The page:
Designing Unsupervised Hierarchical Fuzzy Logic Systems

Designing Unsupervised Hierarchical Fuzzy Logic Systems

M. Mohammadian (University of Canberra, Australia)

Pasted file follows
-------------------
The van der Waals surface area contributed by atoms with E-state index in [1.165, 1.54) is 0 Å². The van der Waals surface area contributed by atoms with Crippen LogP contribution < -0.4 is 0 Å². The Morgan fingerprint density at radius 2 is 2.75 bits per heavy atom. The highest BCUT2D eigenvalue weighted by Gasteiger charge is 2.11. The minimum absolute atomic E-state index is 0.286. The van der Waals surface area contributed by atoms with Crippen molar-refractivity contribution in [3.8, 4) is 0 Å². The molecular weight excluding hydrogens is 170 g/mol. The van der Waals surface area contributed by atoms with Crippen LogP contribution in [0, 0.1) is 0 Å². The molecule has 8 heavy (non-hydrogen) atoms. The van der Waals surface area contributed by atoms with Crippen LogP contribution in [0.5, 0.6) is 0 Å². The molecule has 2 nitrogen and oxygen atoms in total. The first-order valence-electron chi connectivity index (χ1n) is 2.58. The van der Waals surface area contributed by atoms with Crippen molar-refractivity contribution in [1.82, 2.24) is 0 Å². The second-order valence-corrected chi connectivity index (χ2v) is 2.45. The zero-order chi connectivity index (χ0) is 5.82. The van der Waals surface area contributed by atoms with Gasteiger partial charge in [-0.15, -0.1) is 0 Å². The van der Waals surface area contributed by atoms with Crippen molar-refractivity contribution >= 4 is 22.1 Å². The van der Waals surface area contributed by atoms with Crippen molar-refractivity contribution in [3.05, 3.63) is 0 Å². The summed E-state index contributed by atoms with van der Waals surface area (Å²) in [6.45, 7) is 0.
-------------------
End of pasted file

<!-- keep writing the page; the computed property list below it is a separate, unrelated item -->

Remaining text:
Copyright: © 2009 |Pages: 8
DOI: 10.4018/978-1-59904-849-9.ch070
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Abstract